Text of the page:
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What is a Special Education Advocate?

January 25, 2014 in Special Education Advisor Blog by Doug Goldberg

Special Education Advocates or IEP Advocates help parents write appropriate Individualized Education Programs (IEPs) and attain special education services for their child with a disability from their public school system.  They do so by familiarizing themselves with the special education process.  Please be aware, advocates are not attorneys.  However, advocates are extremely helpful in IEP meetings to assist in the negotiation process between parents and their school.  The Advocate can provide information about special education options and requirements and can help seek specific services or programs.  The advocate knows local schools resources and can see solutions others might not.  A Special Education Advocate is: Read the rest of this entry →

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Ten Steps to Writing Effective IEP Goals

January 23, 2014 in Special Education Advisor Blog by Dennise Goldberg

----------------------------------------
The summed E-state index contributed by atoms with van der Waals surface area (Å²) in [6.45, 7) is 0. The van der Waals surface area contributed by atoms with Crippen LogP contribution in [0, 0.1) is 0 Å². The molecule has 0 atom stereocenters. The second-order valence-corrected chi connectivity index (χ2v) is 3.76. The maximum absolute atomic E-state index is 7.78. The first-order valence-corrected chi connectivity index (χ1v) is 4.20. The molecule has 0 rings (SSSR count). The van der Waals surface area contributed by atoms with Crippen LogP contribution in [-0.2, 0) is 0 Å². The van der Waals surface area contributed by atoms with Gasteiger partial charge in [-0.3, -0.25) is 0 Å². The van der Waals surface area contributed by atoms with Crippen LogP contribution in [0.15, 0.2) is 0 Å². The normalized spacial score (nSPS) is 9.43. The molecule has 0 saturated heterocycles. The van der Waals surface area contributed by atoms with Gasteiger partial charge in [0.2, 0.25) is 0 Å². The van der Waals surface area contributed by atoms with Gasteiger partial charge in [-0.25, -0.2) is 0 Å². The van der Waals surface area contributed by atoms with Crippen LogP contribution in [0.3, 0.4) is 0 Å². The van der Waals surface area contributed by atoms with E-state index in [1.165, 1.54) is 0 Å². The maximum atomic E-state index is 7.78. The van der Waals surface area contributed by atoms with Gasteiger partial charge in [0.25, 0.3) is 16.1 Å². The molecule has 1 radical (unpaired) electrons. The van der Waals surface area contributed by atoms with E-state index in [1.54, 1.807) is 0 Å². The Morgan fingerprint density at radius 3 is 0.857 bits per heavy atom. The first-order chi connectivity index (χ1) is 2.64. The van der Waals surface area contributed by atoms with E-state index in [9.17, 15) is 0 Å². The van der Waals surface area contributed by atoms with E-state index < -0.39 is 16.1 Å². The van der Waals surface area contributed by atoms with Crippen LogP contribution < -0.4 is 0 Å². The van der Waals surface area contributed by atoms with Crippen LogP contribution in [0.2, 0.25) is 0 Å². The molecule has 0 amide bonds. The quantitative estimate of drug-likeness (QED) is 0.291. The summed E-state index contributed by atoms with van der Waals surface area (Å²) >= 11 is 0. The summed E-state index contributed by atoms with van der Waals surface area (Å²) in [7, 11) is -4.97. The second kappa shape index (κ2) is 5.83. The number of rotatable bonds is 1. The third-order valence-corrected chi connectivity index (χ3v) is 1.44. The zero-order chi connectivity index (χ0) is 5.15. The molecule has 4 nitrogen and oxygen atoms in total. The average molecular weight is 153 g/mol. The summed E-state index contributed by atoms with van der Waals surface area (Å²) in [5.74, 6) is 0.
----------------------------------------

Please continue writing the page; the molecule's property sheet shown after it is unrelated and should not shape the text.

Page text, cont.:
The Individuals with Disabilities Act (IDEA) requires that all Individualized Education Programs (IEPs) include:

A statement of measurable annual goals, including academic and functional goals, designed to (a) meet the child’s needs that result from the child’s disability to enable the child to be involved in and make progress in the general education curriculum; and (b) meet each of the child’s other educational needs that result from the child’s disability. Read the rest of this entry →

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How to Help Your Child with Special Needs be More Independent

January 19, 2014 in Special Education Articles by Jess

The ultimate goal of a parent is the independence of their child.  Parents try to set the stage perfectly – with love, support, encouragement, guidance and nurturance. As different developmental stages occur, opportunities emerge to foster skills that will lead to independence.  We want our kids to be ready when these chances happen.